For months I could’ve thought you were the one for me, but now I understand how naïve I was about you. We started off so well, going out and seeing each other throughout the day. It made me feel like the only girl in the world. It didn’t matter how great my friends' relationships were because ours was always better. But then the dark days came.
You don’t realize how great the “honeymoon” phase of a relationship is until you don’t have it anymore. The little things suddenly cease to exist and somehow I was still okay with that. We stopped going out; you stopped doing spontaneous and fun things with me. The farthest we would go is to the fast food restaurant and come right back and watch an episode of "Family Guy" on Netflix. I was still okay with that.
Then you stopped picking me up. You would tell me to drive to you. I know that was little and I know it didn’t matter, but it wasn’t just once or twice. Those moments in the car were my favorite—the times we would just talk. But then you stopped. As if I wasn’t important enough for you to go out of your way for 10 minutes. I was just “too far away.” Then when I got there you would send me home early, as if you were bored with me. I was something you could just kind of have there and then throw me out because you knew I would come crawling back. And somehow, I was still okay.
My friends would ask me how we were, and I would lie. I would smile and pretend that the texts you sent me didn’t make me cry myself to sleep over and over again. I would put on this act in front of them so I wouldn’t have to feel horrible about myself while they talked about their relationships—the relationships where he actually cared. I convinced myself that this is what a relationship was supposed to be. People fight; it’s totally normal. So I told myself that I was okay.
You called me names to shame me and told me that I would cheat on you. You would put it into my brain that I was the horrible person, not you. Every fight was on me. It’s my fault, it’s my fault, it’s my fault. I would bring something up that was bothering me, and you would turn it around and I would end up apologizing for something I didn’t do. I started to believe you after a while. I was a bad person; I was a cheater; I was a slut; I was exactly what you said. I was wrong, and you were right. You made me okay with that.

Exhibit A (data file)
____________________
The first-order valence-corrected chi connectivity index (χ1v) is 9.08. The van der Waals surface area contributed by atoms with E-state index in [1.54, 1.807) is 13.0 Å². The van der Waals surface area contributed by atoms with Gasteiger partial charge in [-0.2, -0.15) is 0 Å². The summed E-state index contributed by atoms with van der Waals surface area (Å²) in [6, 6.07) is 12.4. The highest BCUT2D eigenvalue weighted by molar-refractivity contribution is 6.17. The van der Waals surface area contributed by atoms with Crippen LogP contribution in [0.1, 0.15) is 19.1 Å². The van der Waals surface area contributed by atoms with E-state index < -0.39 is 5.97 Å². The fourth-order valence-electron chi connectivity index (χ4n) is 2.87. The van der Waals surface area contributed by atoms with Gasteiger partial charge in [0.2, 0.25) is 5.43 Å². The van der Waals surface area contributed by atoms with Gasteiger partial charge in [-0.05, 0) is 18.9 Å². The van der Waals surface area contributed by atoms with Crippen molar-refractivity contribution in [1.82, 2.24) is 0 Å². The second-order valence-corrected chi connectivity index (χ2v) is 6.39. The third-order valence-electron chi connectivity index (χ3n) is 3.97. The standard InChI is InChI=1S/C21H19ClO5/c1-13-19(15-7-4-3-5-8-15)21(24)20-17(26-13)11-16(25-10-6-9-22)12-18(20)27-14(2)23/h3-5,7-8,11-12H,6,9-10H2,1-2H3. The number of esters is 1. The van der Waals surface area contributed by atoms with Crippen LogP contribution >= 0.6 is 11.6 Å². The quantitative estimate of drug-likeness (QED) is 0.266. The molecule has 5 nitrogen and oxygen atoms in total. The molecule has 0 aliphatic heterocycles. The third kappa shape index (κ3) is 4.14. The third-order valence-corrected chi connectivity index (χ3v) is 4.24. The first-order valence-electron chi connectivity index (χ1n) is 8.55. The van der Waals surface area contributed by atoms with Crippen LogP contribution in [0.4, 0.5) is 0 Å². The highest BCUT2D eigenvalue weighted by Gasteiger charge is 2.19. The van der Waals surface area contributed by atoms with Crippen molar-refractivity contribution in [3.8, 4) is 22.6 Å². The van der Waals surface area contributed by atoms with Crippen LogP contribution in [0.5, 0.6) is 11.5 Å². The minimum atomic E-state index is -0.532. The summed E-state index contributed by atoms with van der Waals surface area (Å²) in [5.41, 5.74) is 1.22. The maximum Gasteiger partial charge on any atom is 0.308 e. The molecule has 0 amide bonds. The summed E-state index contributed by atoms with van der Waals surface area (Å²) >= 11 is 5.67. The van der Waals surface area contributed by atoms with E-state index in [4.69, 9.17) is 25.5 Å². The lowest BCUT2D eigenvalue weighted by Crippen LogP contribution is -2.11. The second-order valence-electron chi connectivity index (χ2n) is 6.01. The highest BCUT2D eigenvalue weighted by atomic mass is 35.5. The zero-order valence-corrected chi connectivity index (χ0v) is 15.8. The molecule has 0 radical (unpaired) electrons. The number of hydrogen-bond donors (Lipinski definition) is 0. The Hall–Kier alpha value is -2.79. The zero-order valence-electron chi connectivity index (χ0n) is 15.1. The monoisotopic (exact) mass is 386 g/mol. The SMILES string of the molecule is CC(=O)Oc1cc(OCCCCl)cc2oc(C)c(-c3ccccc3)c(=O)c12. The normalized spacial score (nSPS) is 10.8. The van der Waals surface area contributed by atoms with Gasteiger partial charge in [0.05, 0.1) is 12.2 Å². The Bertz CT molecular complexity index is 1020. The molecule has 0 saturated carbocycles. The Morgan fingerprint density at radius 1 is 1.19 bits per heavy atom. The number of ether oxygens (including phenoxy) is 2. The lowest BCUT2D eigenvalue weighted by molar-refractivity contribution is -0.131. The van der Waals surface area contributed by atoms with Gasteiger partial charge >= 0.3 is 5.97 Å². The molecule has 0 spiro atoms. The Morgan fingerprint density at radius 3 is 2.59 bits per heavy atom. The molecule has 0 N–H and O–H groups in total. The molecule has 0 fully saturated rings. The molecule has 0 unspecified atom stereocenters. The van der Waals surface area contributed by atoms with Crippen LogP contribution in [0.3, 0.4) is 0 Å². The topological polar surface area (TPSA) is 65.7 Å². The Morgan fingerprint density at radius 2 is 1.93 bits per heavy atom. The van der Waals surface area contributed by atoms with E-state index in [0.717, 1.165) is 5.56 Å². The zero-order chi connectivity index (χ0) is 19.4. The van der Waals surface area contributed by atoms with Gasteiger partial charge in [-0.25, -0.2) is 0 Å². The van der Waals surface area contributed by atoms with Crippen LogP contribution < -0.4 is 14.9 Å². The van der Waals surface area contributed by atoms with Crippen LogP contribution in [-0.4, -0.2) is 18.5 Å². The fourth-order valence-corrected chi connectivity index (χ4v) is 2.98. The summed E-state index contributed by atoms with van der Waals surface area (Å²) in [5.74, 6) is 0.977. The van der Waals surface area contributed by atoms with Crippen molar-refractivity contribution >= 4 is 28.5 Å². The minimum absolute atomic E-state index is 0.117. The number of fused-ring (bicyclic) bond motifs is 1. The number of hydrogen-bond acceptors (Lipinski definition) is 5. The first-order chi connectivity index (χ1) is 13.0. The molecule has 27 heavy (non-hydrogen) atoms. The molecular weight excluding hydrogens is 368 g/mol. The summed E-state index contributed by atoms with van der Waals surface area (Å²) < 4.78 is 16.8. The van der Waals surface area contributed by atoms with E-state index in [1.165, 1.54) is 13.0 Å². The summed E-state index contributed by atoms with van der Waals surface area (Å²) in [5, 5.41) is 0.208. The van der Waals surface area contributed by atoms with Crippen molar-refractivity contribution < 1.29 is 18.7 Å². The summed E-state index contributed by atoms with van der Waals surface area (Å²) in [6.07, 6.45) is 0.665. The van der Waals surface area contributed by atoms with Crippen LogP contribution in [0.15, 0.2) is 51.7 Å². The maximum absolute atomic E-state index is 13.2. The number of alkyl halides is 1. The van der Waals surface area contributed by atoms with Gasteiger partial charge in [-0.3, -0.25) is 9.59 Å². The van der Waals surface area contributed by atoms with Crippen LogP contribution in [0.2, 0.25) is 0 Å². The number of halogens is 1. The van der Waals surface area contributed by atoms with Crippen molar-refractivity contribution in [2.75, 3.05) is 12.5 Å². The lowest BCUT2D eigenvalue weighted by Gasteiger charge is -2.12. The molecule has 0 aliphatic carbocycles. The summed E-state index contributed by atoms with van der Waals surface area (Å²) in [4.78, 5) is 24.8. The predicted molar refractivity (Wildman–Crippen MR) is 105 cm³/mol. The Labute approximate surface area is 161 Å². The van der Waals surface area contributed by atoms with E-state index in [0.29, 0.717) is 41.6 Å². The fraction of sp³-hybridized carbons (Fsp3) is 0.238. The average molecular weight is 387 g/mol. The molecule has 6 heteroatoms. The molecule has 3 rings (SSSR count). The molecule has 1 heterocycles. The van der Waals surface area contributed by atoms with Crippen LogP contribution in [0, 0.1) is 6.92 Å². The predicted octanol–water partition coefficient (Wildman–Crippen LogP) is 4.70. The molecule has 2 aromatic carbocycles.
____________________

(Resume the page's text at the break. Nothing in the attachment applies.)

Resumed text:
How could I be so stupid? It took you breaking up with me to realize that the things I had been preaching to my friends were exactly the things you were doing to me. I would tell my friends that he was bad for them, that he couldn’t treat them the way he was treating them, and yet I let you do that to me. I let you walk all over me. Before you, I was independent and didn’t need any kind of boy in my life. All I needed was me, myself, and I. Now, I can’t get away from the feeling that I need someone by my side. You broke me in ways I didn’t know a person could break.
I would ignore everyone around me telling me you were no-good. My sister would tell me bluntly that I needed to break up with you and I would make excuses for you. I would tell her that we were just fine and that’s just how we were. It was normal. But nothing about the way we were was normal and no woman should ever be treated the way I was treated. You abused me. You abused my mind. You took advantage of my life. And yet, you still walk this earth as if you did nothing wrong.
Now, I’m glad I’m over you. I couldn’t be happier with where I am and who I am with. So, I guess I owe you a "thank you." Thank you for breaking us up at the time most convenient for you. Thank you for teaching me that I should be treated like a queen, not a peasant. And most importantly, thank you for being a great life lesson. Without you, I wouldn’t have raised my standards.
And I’d say that "My momma don’t like you and she likes everyone,” but she doesn’t like everyone, and she especially hated you.